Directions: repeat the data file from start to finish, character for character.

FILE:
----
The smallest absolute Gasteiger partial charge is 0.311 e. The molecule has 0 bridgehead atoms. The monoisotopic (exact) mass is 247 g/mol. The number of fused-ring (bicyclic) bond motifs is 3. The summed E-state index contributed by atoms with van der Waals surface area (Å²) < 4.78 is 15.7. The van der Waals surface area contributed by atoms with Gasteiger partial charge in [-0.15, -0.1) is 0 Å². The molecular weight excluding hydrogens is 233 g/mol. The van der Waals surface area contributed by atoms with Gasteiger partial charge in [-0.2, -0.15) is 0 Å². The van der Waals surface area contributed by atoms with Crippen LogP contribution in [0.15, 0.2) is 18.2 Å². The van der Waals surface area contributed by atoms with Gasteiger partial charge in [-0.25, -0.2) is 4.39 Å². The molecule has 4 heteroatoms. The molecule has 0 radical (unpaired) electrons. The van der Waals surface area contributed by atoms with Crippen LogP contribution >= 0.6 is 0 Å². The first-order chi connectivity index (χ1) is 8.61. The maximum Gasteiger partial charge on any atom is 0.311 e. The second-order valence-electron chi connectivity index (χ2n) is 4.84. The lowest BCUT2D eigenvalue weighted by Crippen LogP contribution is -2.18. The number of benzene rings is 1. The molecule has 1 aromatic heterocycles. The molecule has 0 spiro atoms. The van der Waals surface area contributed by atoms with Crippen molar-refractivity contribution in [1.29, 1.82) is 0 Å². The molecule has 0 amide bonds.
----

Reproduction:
The smallest absolute Gasteiger partial charge is 0.311 e. The molecule has 0 bridgehead atoms. The monoisotopic (exact) mass is 247 g/mol. The number of fused-ring (bicyclic) bond motifs is 3. The summed E-state index contributed by atoms with van der Waals surface area (Å²) < 4.78 is 15.7. The van der Waals surface area contributed by atoms with Gasteiger partial charge in [-0.15, -0.1) is 0 Å². The molecular weight excluding hydrogens is 233 g/mol. The van der Waals surface area contributed by atoms with Gasteiger partial charge in [-0.2, -0.15) is 0 Å². The van der Waals surface area contributed by atoms with Crippen LogP contribution in [0.15, 0.2) is 18.2 Å². The van der Waals surface area contributed by atoms with Gasteiger partial charge in [-0.25, -0.2) is 4.39 Å². The molecule has 4 heteroatoms. The molecule has 0 radical (unpaired) electrons. The van der Waals surface area contributed by atoms with Crippen LogP contribution >= 0.6 is 0 Å². The first-order chi connectivity index (χ1) is 8.61. The maximum Gasteiger partial charge on any atom is 0.311 e. The second-order valence-electron chi connectivity index (χ2n) is 4.84. The lowest BCUT2D eigenvalue weighted by Crippen LogP contribution is -2.18. The number of benzene rings is 1. The molecule has 1 aromatic heterocycles. The molecule has 0 spiro atoms. The van der Waals surface area contributed by atoms with Crippen molar-refractivity contribution in [1.29, 1.82) is 0 Å². The molecule has 0 amide bonds.